This week's Small Group Guide is composed of questions from this week's GPS Guide. The questions relate to the Scripture for that particular day. You can download the full week's GPS as a printable document for the context of each question below (in the printable version, the recommended small group questions are marked with a special bullet point.)
Much of our legal language calls floods, tornadoes and other disasters “acts of God.” If, as Jesus taught, collapsing towers or killings by foreign soldiers are not “acts of God,” what does cause them? What do you think Jesus would tell a grieving relative of someone killed in this type of tragedy? If God did cause events like destructive hurricanes or children’s deaths from disease or violence, wouldn’t that mean we are working against God’s purpose if we seek to prevent or relieve the victims’ suffering?
There have been (and are today) brave Christian martyrs, but most Christ-followers through the ages have not had to die for their faith. Yet Jesus calls us all to “die” to ways of living and thinking that do not fit with his life and example. How eager or reluctant are you to follow Jesus into changed thoughts and habits that show God’s glory to those around you? How can you and God make the most of each day of the rest of your life?
What should life in God’s Kingdom look like? The Pharisees and legal experts thought God despised “those people” who didn’t live right, so they ought to snub them too. But Jesus taught and acted as though God deeply loved all people. Did what you learned as a child about God or “church” agree more with the Pharisees, or with Jesus? How able are you to love and welcome today’s “tax collectors and sinners” (even if in some ways you’re one of them)?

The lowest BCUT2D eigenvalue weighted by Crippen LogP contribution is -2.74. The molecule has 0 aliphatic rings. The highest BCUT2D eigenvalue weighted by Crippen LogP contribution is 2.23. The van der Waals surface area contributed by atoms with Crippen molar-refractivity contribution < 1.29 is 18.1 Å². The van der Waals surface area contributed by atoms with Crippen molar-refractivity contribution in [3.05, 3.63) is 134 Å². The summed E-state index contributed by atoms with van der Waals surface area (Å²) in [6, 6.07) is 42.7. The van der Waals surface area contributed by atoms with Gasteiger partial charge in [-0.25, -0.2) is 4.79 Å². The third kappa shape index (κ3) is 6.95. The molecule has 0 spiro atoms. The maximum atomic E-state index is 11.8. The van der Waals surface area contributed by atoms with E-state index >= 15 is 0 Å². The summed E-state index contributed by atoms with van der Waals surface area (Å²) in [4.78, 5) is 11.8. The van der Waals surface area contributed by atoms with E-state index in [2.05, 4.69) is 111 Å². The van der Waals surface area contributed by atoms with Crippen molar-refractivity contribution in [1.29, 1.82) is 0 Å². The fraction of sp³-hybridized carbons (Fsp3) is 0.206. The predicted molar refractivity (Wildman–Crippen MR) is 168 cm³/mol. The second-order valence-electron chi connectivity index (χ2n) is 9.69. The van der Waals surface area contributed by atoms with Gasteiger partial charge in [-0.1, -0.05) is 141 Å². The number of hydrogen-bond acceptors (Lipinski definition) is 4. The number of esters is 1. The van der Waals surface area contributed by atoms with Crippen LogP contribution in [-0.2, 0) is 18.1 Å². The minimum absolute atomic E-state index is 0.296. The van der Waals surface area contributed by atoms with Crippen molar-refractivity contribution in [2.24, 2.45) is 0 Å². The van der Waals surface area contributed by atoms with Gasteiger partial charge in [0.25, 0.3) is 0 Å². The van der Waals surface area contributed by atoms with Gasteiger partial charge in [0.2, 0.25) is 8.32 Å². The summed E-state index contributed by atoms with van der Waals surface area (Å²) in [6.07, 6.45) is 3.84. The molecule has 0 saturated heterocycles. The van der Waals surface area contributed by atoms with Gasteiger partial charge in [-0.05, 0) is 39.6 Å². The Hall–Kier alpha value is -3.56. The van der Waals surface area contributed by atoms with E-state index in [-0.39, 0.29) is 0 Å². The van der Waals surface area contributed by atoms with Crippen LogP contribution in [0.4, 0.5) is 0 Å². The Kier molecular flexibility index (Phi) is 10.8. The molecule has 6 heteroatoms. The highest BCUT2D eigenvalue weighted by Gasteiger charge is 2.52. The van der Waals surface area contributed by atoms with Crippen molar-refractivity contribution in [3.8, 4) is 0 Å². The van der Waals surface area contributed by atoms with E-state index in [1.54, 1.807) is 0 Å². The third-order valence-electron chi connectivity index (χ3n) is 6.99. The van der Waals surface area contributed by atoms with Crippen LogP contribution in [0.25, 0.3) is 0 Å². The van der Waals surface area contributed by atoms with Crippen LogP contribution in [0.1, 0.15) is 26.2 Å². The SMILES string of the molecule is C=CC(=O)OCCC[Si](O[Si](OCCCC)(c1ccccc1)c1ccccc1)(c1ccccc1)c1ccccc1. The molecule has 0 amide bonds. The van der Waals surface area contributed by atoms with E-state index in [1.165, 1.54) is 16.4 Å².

Most of us can relate at some level to the disciples, wanting Jesus and others to acknowledge their value. Jesus taught a different focus for our natural ambition: “It was not that Jesus abolished ambition. Rather he recreated and sublimated ambition. For the ambition to rule he substituted the ambition to serve. For the ambition to have things done for us he substituted the ambition to do things for others.”* To what ends do you direct your ambition? If you need to redirect it, how can you do that to grow into a secure “servant” content to glorify God and serve others?
* William Barclay, The Gospel of Mark. The Daily Study Bible series, Rev. ed. Philadelphia: The Westminster Press, 1975, p. 223.
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